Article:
BOSTON -- Manny Ramirez stopped to watch his fly ball sail toward the foul pole, just as Carlton Fisk did 30 years earlier.
And, just like Boston's Hall of Fame catcher who had stared from home plate, Ramirez raised his arms skyward, after waiting between first and second base, when his shot just reached the stands for a home run.
Ramirez's three-run drive to right field helped Boston to a 10-3 win over Cincinnati on a night when the Red Sox celebrated Fisk's shot against the Reds that hit the left-field foul pole and gave them a 7-6 win in Game 6 of the 1975 World Series.
Boston lost Game 7 at home, the teams' last meeting until Monday, but the current Red Sox are on an offensive roll sparked by Ramirez's hitting revival.
"Manny's going to hit," Boston right fielder Jay Payton said. "Everybody gets on him because his average isn't .320, but he's still hitting some homers and driving in runs and Manny's going to have his (usual) numbers at the end of the year."
Ramirez has 13 homers and 49 RBI. He went 2-for-5 to raise his batting average to .254 and is hitting .339 in his last 14 games.
The Red Sox led 7-2 when Ramirez capped a five-run, sixth inning with a high fly near the low right-field wall. Wily Mo Pena ran over but the ball appeared to hit his glove as he neared the fence and it bounced into the stands. Ramirez raised both arms in a touchdown gesture when first-base umpire Terry Craft gave the home-run signal.
Back on Oct. 21, 1975, Fisk watched his ball sail to the opposite foul pole, waved his arms toward fair territory then jumped when it was ruled a homer. Before Monday's game, that pole was renamed the "Fisk Pole" in a brief ceremony that Fisk attended. He also threw out the ceremonial first pitch to former batterymate, pitcher Luis Tiant.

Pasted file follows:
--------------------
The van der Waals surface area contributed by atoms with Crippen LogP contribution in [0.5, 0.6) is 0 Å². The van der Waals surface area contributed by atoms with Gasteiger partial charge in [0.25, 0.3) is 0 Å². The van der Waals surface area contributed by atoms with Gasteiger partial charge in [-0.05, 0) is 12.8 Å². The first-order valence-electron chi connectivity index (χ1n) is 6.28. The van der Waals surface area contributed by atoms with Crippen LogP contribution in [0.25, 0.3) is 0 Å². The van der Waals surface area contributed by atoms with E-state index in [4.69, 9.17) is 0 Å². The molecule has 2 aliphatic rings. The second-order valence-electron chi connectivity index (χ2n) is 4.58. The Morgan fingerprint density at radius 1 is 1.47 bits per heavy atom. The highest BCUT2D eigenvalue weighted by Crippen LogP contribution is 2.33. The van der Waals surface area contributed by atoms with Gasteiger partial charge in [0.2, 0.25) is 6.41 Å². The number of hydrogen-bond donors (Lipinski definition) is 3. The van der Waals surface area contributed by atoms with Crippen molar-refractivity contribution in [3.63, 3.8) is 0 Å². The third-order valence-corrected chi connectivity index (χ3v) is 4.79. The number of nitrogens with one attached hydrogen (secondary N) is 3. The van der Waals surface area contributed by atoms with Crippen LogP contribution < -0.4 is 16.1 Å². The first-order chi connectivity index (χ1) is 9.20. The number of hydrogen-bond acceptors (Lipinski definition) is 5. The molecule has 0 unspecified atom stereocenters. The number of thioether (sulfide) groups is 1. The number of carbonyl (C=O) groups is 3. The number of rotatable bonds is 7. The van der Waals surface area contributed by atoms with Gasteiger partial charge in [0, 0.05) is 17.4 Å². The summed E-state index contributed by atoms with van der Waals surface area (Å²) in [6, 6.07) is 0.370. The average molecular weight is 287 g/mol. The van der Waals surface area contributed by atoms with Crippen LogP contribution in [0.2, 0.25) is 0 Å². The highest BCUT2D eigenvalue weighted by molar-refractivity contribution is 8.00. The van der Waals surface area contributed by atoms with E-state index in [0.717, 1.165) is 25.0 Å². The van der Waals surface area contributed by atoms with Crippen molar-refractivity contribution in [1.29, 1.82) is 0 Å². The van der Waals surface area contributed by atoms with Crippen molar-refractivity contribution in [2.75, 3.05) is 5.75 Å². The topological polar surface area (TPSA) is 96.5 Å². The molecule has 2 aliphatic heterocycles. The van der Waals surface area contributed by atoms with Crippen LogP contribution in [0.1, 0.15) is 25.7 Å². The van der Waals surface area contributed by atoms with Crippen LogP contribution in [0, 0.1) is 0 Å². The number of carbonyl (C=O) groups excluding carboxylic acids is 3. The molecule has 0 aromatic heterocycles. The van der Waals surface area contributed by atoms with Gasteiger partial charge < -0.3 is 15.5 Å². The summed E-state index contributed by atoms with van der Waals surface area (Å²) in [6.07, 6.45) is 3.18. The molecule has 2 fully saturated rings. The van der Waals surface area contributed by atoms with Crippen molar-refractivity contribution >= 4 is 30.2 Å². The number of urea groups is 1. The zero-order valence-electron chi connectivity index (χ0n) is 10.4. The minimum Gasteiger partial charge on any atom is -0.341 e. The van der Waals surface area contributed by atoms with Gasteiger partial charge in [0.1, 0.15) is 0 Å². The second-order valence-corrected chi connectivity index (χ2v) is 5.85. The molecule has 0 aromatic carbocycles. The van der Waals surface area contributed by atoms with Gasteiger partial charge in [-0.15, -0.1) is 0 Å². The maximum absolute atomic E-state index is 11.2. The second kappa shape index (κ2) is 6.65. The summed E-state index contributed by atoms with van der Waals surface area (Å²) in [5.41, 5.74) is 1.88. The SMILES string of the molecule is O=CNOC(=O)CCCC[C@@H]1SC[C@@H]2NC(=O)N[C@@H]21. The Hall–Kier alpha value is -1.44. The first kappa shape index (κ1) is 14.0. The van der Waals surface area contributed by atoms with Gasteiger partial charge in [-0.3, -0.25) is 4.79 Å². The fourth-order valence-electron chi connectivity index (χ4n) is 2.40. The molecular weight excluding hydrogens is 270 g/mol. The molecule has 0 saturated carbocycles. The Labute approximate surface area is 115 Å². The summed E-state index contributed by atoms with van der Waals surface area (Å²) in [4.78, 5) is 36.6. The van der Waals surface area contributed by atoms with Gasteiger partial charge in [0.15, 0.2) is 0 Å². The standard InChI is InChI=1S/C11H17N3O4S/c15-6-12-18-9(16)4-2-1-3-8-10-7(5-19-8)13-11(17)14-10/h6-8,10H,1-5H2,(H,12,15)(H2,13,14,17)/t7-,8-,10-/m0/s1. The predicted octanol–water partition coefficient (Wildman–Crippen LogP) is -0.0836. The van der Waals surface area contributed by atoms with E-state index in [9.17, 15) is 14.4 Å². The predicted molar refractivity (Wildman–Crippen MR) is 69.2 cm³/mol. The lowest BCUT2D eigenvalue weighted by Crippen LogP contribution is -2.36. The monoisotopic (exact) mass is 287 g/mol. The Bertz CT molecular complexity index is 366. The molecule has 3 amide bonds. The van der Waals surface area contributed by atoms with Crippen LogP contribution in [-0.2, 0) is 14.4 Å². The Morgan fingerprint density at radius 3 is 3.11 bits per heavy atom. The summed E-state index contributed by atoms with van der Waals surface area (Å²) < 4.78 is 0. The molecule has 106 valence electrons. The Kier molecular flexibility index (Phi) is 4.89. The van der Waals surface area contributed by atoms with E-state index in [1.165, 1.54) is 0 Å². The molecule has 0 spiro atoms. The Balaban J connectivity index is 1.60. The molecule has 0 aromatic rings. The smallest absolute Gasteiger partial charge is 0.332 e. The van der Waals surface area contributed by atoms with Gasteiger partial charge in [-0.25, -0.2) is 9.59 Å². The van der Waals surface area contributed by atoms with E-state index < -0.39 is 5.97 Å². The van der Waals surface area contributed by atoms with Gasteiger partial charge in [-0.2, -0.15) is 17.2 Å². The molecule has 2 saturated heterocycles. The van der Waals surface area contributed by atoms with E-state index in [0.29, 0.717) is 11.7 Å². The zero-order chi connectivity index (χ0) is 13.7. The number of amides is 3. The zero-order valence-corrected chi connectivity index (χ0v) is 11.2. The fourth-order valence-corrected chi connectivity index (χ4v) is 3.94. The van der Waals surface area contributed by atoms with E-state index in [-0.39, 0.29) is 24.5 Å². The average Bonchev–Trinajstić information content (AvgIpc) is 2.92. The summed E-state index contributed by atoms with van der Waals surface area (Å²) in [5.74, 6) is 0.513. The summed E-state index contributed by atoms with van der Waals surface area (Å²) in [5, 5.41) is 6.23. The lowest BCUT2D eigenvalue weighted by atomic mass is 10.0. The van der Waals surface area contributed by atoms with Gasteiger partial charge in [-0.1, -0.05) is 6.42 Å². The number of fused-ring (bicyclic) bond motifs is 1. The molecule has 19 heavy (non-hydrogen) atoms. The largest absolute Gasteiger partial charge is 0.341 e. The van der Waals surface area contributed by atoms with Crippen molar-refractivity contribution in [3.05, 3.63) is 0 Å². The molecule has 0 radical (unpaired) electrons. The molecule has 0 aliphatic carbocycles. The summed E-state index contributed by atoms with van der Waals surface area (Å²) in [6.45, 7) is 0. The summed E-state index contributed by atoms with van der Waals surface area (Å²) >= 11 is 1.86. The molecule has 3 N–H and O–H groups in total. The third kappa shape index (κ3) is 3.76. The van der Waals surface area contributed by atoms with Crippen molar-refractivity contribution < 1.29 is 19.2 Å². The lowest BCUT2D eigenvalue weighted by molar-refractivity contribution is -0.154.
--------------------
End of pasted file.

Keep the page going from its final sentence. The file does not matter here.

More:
"I don't know if embarrassed is the right word. But you wonder whether you deserve it," Fisk said.
On Monday night, Matt Clement (7-1) allowed three runs and six hits in eight innings with a season-high nine strikeouts and one walk in his first start since giving up seven runs in a 9-2 loss at St. Louis.
"It's nice to get back home," he said. "We've just played two pretty intense series" at St. Louis and the Chicago Cubs where Boston was 2-4.
"Even the worst pitchers can give up six, seven runs with that (Red Sox) lineup," Valentin said. "He can be relaxed with that lineup."
The Red Sox had 16 hits one day after getting 17, their second most of the year, in an 8-1 win over the Cubs. They also had a season-high seven extra-base hits in each game. Johnny Damon had three singles after getting a double, triple and homer on Sunday night.
"It was nice to have another hitter in the lineup" after playing without the designated hitter in the NL cities, said Boston bench coach Brad Mills, who filled in while manager Terry Francona attended his daughter's high school graduation.
Boston scored nine runs off Eric Milton (3-8), who matched his career-high for runs allowed, set in 2002 against Cleveland. He's given up at least six runs in six of his last eight starts.
"We made a few changes mechanically. I felt a lot stronger," Milton said. "It's been 14 starts already. I figured I'd have things worked out by now."
Edgar Renteria hit a two-run double in the third and Boston made it 5-0 in the fourth on RBI singles by Jason Varitek and Damon and a run-scoring double by Bill Mueller. Leading 5-2 in the sixth, Boston received a two-run single from David Ortiz and Ramirez's homer off Matt Belisle.
- Sean Casey extended his hitting streak to nine games.
- For the second time in 14 starts, Milton didn't allow a homer. He's given up 22 homers this year, the most in the majors. The first batter after he left the game, Ramirez, homered off Belisle.
- The Red Sox scored at least 10 runs for the sixth time this season and the first since a 17-1 win on May 28 at the New York Yankees.